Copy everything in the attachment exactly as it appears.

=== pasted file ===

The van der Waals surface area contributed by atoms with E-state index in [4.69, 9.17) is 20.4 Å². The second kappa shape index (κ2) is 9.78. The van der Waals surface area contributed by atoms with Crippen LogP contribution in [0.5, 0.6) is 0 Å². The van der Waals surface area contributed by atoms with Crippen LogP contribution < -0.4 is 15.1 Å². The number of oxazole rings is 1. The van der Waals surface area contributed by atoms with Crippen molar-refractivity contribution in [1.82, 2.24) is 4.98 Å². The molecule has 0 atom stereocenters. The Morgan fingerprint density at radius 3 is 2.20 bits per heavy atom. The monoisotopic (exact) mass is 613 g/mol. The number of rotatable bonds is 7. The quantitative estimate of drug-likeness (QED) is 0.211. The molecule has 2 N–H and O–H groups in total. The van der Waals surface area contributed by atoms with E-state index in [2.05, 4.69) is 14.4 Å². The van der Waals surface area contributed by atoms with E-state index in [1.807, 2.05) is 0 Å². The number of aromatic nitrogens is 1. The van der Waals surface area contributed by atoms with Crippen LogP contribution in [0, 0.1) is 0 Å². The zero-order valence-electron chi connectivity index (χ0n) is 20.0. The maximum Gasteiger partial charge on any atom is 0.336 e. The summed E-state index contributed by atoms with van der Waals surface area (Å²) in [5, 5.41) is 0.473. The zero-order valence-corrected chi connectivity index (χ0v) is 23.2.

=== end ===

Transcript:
The van der Waals surface area contributed by atoms with E-state index in [4.69, 9.17) is 20.4 Å². The second kappa shape index (κ2) is 9.78. The van der Waals surface area contributed by atoms with Crippen LogP contribution in [0.5, 0.6) is 0 Å². The van der Waals surface area contributed by atoms with Crippen LogP contribution < -0.4 is 15.1 Å². The number of oxazole rings is 1. The van der Waals surface area contributed by atoms with Crippen molar-refractivity contribution in [1.82, 2.24) is 4.98 Å². The molecule has 0 atom stereocenters. The Morgan fingerprint density at radius 3 is 2.20 bits per heavy atom. The monoisotopic (exact) mass is 613 g/mol. The number of rotatable bonds is 7. The quantitative estimate of drug-likeness (QED) is 0.211. The molecule has 2 N–H and O–H groups in total. The van der Waals surface area contributed by atoms with E-state index in [2.05, 4.69) is 14.4 Å². The van der Waals surface area contributed by atoms with E-state index in [1.807, 2.05) is 0 Å². The number of aromatic nitrogens is 1. The van der Waals surface area contributed by atoms with Crippen LogP contribution in [0, 0.1) is 0 Å². The zero-order valence-electron chi connectivity index (χ0n) is 20.0. The maximum Gasteiger partial charge on any atom is 0.336 e. The summed E-state index contributed by atoms with van der Waals surface area (Å²) in [5, 5.41) is 0.473. The zero-order valence-corrected chi connectivity index (χ0v) is 23.2.